For unit price contracts, the price is based on the estimated unit cost of the materials and is divided into stages by the construction trade e.g. carpentry, electric, plumbing etc.
Unit price contracts are usually the standard in subcontracting agreements.
- Cost-Plus Contract.
With these contracts, there are no fixed prices. If the materials like structural timber or metal products increase during the construction project, the cost of your project will increase as well.
- Fixed-Rate of Lump Sum Contract.
These contracts require project plans, designs, specifications, and schedules before the contractor can establish a price. Fixed-price contracts are sometimes referred to as a lump-sum contract and are seen as favourable in the construction industry when the scope is clear and there’s a defined schedule for the project.
Lump-sum is about how the project is priced rather than the payment terms. With these contracts, payment usually occurs on an installment basis such as monthly.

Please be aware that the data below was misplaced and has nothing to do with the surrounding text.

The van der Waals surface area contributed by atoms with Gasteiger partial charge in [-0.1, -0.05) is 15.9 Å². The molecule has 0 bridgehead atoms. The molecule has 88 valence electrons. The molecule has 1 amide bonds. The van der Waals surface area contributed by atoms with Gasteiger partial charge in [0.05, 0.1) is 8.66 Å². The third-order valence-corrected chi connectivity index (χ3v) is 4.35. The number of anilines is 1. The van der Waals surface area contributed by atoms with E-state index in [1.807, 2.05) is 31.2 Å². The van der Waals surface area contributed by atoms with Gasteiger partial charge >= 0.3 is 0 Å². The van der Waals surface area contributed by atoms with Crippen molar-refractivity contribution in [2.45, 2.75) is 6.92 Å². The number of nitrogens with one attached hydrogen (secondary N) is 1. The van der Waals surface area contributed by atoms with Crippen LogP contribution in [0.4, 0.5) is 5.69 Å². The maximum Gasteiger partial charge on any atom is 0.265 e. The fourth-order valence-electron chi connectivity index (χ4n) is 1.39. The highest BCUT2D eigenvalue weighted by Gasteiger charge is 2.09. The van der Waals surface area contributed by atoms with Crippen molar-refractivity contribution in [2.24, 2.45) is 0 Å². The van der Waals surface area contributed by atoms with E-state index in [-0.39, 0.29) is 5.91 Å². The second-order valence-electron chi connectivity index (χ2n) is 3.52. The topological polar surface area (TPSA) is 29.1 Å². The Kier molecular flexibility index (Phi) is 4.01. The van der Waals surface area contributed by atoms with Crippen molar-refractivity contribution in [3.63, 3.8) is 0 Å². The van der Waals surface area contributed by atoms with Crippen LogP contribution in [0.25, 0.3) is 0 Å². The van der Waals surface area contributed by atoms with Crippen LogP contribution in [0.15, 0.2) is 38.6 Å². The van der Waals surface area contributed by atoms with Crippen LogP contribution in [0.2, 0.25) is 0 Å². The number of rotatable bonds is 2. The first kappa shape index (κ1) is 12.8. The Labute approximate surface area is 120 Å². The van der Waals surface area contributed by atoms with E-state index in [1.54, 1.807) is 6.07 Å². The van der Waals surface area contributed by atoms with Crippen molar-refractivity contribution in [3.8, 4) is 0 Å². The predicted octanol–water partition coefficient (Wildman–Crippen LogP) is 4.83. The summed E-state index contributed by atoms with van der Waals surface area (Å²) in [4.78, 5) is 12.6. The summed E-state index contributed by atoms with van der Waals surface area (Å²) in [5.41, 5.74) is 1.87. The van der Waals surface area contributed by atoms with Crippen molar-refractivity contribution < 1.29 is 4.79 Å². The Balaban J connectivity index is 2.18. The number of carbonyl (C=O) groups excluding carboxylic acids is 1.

To modify a lump sum contract, suppliers must submit an order variation document that the contractor must approve along with any price changes.
A fixed-price contract is a contract where the agreed price for the job is unchanged throughout the project. It doesn’t matter if more time, materials, or labour must be used than first estimated, the price stays the same.
How FTI Group fits in with all this.
With all the different factors impacting the cost of a construction project, it’s overwhelming to know where to start in making smarter choices to reduce the costs without compromising quality.
A good place to start is if we take construction materials being the single highest cost for a construction project and investigate the types of contracts available from your suppliers.
FTI Group offers fixed rates for its Fast Tread® stairs, BlueDeck Composite™ metal decking and its range of ancillary products once the project is signed up. These rates are locked in for the duration of the project which helps with the certainty of costs for budgeting. A fixed-rate contract shields you from fluctuations in steel prices that may impact your project.